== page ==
A newspaper in South Carolina accidentally prints the f-bomb in a sports story.
A headline in a Pittsburgh paper is supposed to read “Suit Yourself,” but a strange reflection makes the “u” in suit look like an “h” – with unfortunate results.
Are errors increasing in newspapers (both in print and online)? And what about other broadcast and non-traditional media?
She says errors appear to be the on the rise, at least anecdotally, but, “It’s actually really hard to tell.”
That’s because it’s hard to know exactly how many errors are being made, and also tough to compare that to the amount of copy that’s being produced.
Let’s just say Poynter’s Regret the Error blog has plenty of fodder.
Lakeland Ledger Editor and incredibly-good sport Lenore Devore agreed to talk to us about her paper’s ongoing fight to prevent errors.
“We’re seeing more and more of them,” she said. “Not only do we not have the staff to do anything beyond get the paper out, but we’re not working slowly enough to catch things
are as we go along.”
Here’s one example – Devore recently came back from some time off and…
“My voicemail was filled from angry readers, and they had every right to be, because we had used the word Medicaid in the lead story on A1 in the headline, instead of Medicare,” Devore said. “The whole story was based on Medicare.”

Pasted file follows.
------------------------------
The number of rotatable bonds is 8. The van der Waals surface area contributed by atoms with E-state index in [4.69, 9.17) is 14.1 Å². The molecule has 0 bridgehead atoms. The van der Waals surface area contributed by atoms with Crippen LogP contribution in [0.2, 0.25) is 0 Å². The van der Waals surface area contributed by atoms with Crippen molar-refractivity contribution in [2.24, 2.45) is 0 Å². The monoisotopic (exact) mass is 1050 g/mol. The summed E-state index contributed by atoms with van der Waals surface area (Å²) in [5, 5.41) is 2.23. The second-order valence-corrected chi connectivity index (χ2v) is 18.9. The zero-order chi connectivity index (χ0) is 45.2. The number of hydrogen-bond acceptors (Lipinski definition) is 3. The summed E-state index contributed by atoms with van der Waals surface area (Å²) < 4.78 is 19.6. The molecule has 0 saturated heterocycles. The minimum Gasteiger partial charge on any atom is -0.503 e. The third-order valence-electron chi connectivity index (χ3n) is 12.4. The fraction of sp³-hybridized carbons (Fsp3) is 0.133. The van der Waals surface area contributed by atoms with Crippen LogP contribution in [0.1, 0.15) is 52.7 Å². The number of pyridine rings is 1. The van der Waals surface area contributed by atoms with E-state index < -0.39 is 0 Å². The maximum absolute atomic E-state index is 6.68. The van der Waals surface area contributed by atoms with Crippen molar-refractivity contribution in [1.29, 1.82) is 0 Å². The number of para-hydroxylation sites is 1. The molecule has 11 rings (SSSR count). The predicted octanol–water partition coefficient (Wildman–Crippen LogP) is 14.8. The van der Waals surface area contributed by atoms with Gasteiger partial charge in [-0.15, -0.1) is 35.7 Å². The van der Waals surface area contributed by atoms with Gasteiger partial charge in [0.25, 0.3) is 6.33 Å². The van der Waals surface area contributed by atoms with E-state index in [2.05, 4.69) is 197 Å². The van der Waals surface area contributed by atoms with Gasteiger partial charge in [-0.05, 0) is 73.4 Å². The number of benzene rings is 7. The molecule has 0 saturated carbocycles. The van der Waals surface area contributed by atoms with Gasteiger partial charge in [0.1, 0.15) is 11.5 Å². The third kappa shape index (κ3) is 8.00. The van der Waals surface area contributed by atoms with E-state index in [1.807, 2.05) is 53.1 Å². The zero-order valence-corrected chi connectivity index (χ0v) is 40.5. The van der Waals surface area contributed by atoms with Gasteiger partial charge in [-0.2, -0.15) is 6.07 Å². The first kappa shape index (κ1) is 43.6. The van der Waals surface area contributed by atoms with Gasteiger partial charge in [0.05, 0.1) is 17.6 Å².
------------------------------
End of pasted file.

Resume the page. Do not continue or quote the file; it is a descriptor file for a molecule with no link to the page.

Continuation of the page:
Increased Pressure + Fewer Workers = More Mistakes
McBride says there are four reasons errors may be increasing at newspapers:
- There are fewer people working in newsrooms
- They’re putting out the same amount of newsprint
- They’ve added digital products (such as websites and blogs) that demand constant updates
- At many newspapers and news websites, there are no longer dedicated copy editors that deal only with catching mistakes
Broadcast websites have the same issues and even fewer resources devoted to copy editing.
And what about purely digital websites, such as blogs? McBride says some are correcting their mistakes in a transparent way, but others are not.
In general, they tend to be less formal about making corrections, McBride said.
Everyone makes mistakes. Poynter itself recently conducted an audit of its own website. The staff discovered some patterns in the errors they hope to learn from.
What’s important, McBride says, is that media organizations take mistakes seriously. They need to prevent them when they can, and own up to them and correct them when they can’t.
“In this information age, where I’m literally standing at the end of a fire hose of information every day, I have a really hard time discerning what’s true and what isn’t true,” she said.
“If we get to the point where the public can’t trust any information, then…I don’t know that we can function as democratic society.”
One last note – McBride contacted several editors at Tampa Bay-area newspapers and found one that says their errors are decreasing: The Tampa Bay Times.
That newspaper says there’s been a decrease of more than 30 percent recently, McBride said.
She says one of the reasons may be the Times has cut back on the number of pages and sections it produces. Less copy means fewer chances for mistakes.